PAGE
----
-an article for the June 2003 Deep Cove Crier
My Father the Family Historian
Father’s Day has been celebrated non-stop for the last ninety-three years! In 1910 at the suggestion of Mrs. John Bruce Dodd, the third Sunday of June was set aside to pay tribute to fathers by the Ministerial Society of Spokane, Washington. This was just 3 years after the kickoff of the enormously popular Mother's Day.
One of my father’s gifts to me has been his fascination with history. My father loves to read, research, and learn. ‘Like Father, like Son’ is true is so many unexpected ways. Like my father, I want to keep learning and growing until I leave this planet earth. I believe that we either grow or shrink. You can’t remain static.
Like my dad, I have become involved in the area of writing and journalism. My father was a writer and then the editor of the Telecom Advisor http://www.tmcadvisor.com/tmc/people/ted/root.html. for over 15 years. Since 1988, I have been privileged over the past 14 years to write over 160 articles for the Deep Cove Crier, and more recently to help co-ordinate the ‘Spiritually Speaking’ column for the North Shore News.
It is wonderful to have a father who models helpful skills. Whether it was helping my father to cut wood with his skillsaw or to cut the grass, my dad has always been a coach, a mentor, and an equipper who loves to help me discover new abilities. If my dad is excited about a new book or a new movie, he eagerly shares his enthusiasm and invites our participation. I also find myself being that way with my own three sons!
One of my father’s trademarks is that whenever the family gathers for holidays or birthdays, out comes his video camera! In the early days, video cameras required painfully bright backdrop lights. We would all groan when the bright lights came out, but later be thrilled by the immortalized visual memories.
My family and my father are wonderful gifts that I appreciate more and more as I become older. Family for me is inextricably connected with thousands of unforgettable and often hilarious memories. It is also connected with times of great sorrow and loss, great joy and celebration. Family is birthdays, weddings, funerals, baptisms, anniversaries, graduations, Christmas, Easter, Mother’s Day, and yes, Father’s Day. My life would be much less rich without the gift of my family and my father.
One of my father’s most memorable projects has been his family memoirs. The term ‘memoir’ comes from the French ‘memoire’ for memory. We as Canadians are a nation that often suffers from cultural and spiritual amnesia. We so quickly forget the wonderful stories of our pioneering ancestors who helped make Canada what it is today. My dad often comments how he wished that he had listened more closely as a teenager when his now deceased aunts and uncles would talk about family history.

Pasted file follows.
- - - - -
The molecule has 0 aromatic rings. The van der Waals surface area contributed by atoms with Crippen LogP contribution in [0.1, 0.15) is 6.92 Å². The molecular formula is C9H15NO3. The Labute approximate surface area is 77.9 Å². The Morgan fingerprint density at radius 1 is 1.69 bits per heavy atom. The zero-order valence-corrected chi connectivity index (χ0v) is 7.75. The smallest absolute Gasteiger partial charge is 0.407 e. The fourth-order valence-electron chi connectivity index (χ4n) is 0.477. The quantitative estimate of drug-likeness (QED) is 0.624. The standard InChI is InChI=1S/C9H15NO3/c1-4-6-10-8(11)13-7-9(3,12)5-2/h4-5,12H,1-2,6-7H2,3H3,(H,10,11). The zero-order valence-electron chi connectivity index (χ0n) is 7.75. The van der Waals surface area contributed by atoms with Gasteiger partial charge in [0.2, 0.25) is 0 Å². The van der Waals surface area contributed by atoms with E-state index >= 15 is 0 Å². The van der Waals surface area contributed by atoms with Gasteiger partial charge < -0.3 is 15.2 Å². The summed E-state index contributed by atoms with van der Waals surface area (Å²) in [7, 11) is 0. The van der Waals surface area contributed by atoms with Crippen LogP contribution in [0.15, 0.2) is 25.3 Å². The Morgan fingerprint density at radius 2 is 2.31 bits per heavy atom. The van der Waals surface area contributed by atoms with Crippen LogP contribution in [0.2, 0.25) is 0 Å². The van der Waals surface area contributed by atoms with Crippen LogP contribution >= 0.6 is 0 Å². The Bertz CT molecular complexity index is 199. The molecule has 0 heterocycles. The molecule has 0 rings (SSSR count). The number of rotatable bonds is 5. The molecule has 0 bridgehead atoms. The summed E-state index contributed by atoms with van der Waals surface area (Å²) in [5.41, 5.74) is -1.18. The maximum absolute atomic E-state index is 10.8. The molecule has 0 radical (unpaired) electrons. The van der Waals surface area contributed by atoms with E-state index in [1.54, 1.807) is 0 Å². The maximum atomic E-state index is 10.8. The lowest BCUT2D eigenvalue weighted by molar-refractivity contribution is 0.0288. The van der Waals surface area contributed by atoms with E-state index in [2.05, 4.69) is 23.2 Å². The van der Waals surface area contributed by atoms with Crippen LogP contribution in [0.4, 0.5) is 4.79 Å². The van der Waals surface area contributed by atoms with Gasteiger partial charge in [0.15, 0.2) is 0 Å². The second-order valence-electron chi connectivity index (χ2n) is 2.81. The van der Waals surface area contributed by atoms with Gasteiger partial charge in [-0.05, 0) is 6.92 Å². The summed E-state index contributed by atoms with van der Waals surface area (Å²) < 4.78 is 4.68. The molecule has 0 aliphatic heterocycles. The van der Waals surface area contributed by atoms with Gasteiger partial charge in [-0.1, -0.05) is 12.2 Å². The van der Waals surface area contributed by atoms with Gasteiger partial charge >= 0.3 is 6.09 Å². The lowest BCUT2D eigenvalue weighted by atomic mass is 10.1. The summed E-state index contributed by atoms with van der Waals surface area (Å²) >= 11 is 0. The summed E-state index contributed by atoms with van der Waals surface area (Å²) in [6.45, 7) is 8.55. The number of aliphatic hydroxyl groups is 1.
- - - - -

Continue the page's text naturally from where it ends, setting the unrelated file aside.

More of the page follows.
So far my Dad has written seventeen chapters totaling 185 pages, covering from his birth up to 1986. This only gives him seventeen more years to go in order to catch up to the year 2003! Just like the famous Afro-American ‘Roots’ Book & TV –mini-series, my father’s memoirs are helping me understand better who I am and where I have come from. My Dad, as an electrical engineer, loves anything to do with computers and telecommunications. Through the use of a scanner and PhotoShop, my Dad has incorporated in his memoirs over a hundred pictures that capture the essence of our family life.
So much family history functions as oral tradition that can easily be lost or muddled within one generation. Much of Canada’s rich Christian heritage is being lost precisely that way. Psalm 102 says: ‘Let this be written for a future generation…’. By my father’s writing down his memoirs, I will be able to pass this gift of history onto my children and future grandchildren. They too will be able to learn the exploits of their grandfather being raised in a coal-mining town outside of Edmonton, helping his blacksmith father shoe horses, serving as an Air Force WWII ham radio operator in the Queen Charlotte Islands, becoming an electrical Engineer at UBC, becoming President of Lenkurt Electric, before becoming a hi-tech communications consultant. The inspiring thing about my father is that he has always been able to ‘re-invent’ himself. When one door closed in his life, he would always find another door that would open. Like my hero Winston Churchill, my father never, never, ever gives up! He also hasn’t given up on writing his memoirs. I hear that Chapter 18 is just around the corner!
The Good Book says: ‘What we have heard and known, what our fathers have told us, we will not hide them from our children; we will tell the next generation…’ (Psalm 78). My Father Day prayer for fathers reading this article is that each of us will have the courage to never give up, and the wisdom to transmit the cultural and spiritual gifts of our family history to the emerging generation.
The Reverend Ed Hird, Rector, St. Simon’s Anglican Church
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